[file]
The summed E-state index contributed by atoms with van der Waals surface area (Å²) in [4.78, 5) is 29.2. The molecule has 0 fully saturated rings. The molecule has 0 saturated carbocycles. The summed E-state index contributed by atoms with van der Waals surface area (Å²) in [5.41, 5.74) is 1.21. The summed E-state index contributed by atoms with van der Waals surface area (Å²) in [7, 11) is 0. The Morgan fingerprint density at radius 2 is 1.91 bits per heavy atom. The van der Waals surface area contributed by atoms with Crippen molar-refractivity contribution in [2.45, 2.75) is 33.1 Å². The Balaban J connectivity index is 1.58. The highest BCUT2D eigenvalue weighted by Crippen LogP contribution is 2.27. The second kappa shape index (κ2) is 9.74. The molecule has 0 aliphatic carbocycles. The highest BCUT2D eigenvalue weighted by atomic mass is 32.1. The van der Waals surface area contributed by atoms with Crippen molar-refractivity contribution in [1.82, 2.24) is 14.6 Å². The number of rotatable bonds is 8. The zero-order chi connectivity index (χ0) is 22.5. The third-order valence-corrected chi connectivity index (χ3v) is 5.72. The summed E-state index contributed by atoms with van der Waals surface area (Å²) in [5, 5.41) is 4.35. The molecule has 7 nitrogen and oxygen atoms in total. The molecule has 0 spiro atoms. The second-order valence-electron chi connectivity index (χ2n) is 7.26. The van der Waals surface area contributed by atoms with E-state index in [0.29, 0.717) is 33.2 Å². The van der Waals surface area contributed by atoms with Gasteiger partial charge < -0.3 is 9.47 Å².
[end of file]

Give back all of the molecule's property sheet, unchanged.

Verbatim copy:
The summed E-state index contributed by atoms with van der Waals surface area (Å²) in [4.78, 5) is 29.2. The molecule has 0 fully saturated rings. The molecule has 0 saturated carbocycles. The summed E-state index contributed by atoms with van der Waals surface area (Å²) in [5.41, 5.74) is 1.21. The summed E-state index contributed by atoms with van der Waals surface area (Å²) in [7, 11) is 0. The Morgan fingerprint density at radius 2 is 1.91 bits per heavy atom. The van der Waals surface area contributed by atoms with Crippen molar-refractivity contribution in [2.45, 2.75) is 33.1 Å². The Balaban J connectivity index is 1.58. The highest BCUT2D eigenvalue weighted by Crippen LogP contribution is 2.27. The second kappa shape index (κ2) is 9.74. The molecule has 0 aliphatic carbocycles. The highest BCUT2D eigenvalue weighted by atomic mass is 32.1. The van der Waals surface area contributed by atoms with Crippen molar-refractivity contribution in [1.82, 2.24) is 14.6 Å². The number of rotatable bonds is 8. The zero-order chi connectivity index (χ0) is 22.5. The third-order valence-corrected chi connectivity index (χ3v) is 5.72. The summed E-state index contributed by atoms with van der Waals surface area (Å²) in [5, 5.41) is 4.35. The molecule has 7 nitrogen and oxygen atoms in total. The molecule has 0 spiro atoms. The second-order valence-electron chi connectivity index (χ2n) is 7.26. The van der Waals surface area contributed by atoms with E-state index in [0.29, 0.717) is 33.2 Å². The van der Waals surface area contributed by atoms with Gasteiger partial charge < -0.3 is 9.47 Å².